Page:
One ship manages to get through Asgardian defenses, the one, coincidentally, carrying both Malekith and his chief warrior, Algrim/Kurse (Adewale Akinnuoye-Agbaje), who frees the many prisoners of Asgard, which leads to another rousing battle. Rah. Malekith, after bigger prey (Jane and the Aether), is stopped, and scarred, by Frigga (Rene Russo), Thor’s mom, who has powers of her own. Alas, not enough. She’s killed. And even with Asgard totally defenseless, even with the very fabric of reality hanging in the balance, Asgard takes the time for a good old-fashioned Viking funeral: boat, flaming arrow, waterfalls, pomp and circumstance.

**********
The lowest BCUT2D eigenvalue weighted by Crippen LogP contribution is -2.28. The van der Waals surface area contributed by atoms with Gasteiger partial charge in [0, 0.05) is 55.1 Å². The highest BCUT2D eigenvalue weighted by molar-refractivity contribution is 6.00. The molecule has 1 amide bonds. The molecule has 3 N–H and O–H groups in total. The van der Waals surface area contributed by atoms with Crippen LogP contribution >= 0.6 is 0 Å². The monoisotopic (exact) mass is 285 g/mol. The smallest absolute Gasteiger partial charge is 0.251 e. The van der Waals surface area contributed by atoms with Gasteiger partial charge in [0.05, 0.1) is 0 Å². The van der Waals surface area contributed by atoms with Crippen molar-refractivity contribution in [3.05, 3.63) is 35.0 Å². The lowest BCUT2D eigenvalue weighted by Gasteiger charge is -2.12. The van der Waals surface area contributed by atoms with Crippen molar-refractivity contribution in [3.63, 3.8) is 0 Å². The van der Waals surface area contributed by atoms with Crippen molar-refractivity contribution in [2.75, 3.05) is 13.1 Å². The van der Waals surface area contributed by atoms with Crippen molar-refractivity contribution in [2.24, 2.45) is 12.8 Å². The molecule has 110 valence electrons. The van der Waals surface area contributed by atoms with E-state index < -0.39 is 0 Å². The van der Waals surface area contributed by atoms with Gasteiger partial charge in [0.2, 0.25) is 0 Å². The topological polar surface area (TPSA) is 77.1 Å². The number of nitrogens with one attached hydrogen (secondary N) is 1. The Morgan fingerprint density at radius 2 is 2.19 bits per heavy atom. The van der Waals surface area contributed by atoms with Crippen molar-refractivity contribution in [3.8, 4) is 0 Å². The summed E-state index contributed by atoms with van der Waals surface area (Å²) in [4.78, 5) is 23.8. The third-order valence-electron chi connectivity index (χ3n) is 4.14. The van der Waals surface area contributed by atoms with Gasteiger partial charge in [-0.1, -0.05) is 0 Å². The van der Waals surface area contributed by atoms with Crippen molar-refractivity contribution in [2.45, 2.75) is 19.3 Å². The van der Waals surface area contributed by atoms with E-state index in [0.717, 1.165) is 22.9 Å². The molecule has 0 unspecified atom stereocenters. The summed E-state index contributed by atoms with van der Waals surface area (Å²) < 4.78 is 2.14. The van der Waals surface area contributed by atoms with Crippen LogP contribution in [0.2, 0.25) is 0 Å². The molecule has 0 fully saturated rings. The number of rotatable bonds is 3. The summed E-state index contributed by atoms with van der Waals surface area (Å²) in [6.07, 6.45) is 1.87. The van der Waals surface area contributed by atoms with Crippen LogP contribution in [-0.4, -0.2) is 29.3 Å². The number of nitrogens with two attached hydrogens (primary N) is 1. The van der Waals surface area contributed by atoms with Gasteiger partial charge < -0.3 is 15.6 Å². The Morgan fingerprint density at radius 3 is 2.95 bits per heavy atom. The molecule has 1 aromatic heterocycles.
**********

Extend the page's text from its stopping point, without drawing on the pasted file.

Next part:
Does Odin have a plan to deal with the Dark Elves? I forget. Thor has one, though, involving his friends, Sif, Fandral, Volstagg, Hogun and Heimdall, who are always underused in these movies, as well as his half-brother and chief nemesis Loki (Tom Hiddleston), who was a bit petulant in the first movie, became Hulk’s rag doll in “The Avengers,” and seems to be having a blast here. Thor’s plan is treasonous, requiring escape from Asgard. The big issue is trust: Can Loki be trusted? But that’s actually part of the plan. Thor, Loki and Jane make it into the dark realm for a faceoff with Malekith and Kurse, but Loki betrays him, cutting off Thor’s hammer-wielding right hand, rendering him powerless. Ah, but it’s a Lokian illusion! As Malekith is drawing the Aether from Jane’s levitating body, Thor cries, “Loki—now!” and retrieves his hammer and smashes the Aether into nothingness.